How long did you use vim workflows before switching? I’ve been a fulltime vim user for about 10 years, and I’m afraid that my productivity will take a serious spill as I try to unlearn muscle memory and build new ones. If you used vim for a while, I’m curious how that experience was for you.

                                                                                  1. 5

                                                                                    I switched mostly to emacs + evil (also used for Spacemacs) after a decade and a half or so on various vi implementations. Evil is very complete, evil often feels more like a complete vi implementation in Emacs Lisp rather than ‘vi emulation’. So far I didn’t have to unlearn any muscle memory.

                                                                                    I used Spacemacs for the initial switch, but I found it to be very buggy and slow. So, at some point I just switched to Emacs + hand-picked packages. I use use-package to load/install packages that I install with Nix and manage with home-manager. I use general to set up spacemaps-like key bindings (e.g. SPC-p-f to find a file in a project SPC-b-b to search buffers, etc.).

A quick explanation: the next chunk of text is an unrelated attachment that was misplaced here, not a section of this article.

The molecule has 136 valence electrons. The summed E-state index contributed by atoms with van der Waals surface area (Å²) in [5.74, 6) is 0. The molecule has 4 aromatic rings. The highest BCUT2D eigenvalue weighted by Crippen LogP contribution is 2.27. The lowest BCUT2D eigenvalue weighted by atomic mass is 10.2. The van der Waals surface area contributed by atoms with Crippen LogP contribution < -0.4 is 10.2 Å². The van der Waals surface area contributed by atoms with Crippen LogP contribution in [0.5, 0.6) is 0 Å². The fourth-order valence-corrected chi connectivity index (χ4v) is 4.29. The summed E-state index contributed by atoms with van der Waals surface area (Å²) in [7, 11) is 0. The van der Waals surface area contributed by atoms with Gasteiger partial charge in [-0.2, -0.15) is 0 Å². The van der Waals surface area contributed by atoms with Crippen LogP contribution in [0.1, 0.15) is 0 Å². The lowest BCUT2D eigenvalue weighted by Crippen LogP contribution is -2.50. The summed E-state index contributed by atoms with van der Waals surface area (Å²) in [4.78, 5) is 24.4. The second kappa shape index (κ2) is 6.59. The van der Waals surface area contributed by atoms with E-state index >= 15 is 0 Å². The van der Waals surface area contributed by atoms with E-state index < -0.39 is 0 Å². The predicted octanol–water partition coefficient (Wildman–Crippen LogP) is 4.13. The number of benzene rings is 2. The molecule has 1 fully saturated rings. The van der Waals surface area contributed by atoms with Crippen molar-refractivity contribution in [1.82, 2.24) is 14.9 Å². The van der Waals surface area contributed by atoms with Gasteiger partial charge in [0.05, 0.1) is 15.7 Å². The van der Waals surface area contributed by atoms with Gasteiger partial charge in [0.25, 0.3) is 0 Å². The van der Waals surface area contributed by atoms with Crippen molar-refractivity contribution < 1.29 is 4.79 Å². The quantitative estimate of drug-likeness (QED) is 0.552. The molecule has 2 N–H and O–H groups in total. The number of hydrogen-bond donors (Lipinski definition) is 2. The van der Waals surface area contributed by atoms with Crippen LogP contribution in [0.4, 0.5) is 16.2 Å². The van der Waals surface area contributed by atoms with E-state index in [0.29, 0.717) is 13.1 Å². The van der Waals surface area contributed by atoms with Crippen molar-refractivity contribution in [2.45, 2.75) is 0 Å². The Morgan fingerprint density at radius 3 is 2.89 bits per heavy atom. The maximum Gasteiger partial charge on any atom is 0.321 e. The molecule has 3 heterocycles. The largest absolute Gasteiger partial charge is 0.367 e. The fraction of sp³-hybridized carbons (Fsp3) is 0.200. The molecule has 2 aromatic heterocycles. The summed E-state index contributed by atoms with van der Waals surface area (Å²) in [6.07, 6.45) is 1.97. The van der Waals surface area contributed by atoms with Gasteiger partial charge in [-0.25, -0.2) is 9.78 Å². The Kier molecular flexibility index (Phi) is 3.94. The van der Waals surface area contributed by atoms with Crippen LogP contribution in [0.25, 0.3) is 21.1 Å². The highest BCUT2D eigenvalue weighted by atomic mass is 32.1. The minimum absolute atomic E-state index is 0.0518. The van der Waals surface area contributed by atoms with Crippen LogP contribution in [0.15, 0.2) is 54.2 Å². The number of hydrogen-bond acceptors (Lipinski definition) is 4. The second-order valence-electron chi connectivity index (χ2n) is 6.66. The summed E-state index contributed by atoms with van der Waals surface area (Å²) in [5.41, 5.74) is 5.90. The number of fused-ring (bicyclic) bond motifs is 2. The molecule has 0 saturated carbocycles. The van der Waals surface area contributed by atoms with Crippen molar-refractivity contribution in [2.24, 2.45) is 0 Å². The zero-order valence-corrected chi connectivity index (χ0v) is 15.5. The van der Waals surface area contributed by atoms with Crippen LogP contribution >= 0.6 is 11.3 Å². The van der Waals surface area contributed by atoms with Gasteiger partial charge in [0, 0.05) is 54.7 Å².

However, the Emacs ecosystem can be a bit overwhelming, so Spacemacs is a good entry point.

                                                                                    1. 1

                                                                                      I never spent longer than six months or so using vim full time, so I’m in a very different situation. You’ll be able to put much of your muscle memory to good use in spacemacs, using the same keystrokes to navigate and edit within a buffer. However you’ll need to re-learn many other common tasks.

                                                                                      You will absolutely take a big productivity hit at first, but if you stick with it then you’ll start feeling comfortable pretty quickly. Learning is its own reward! :)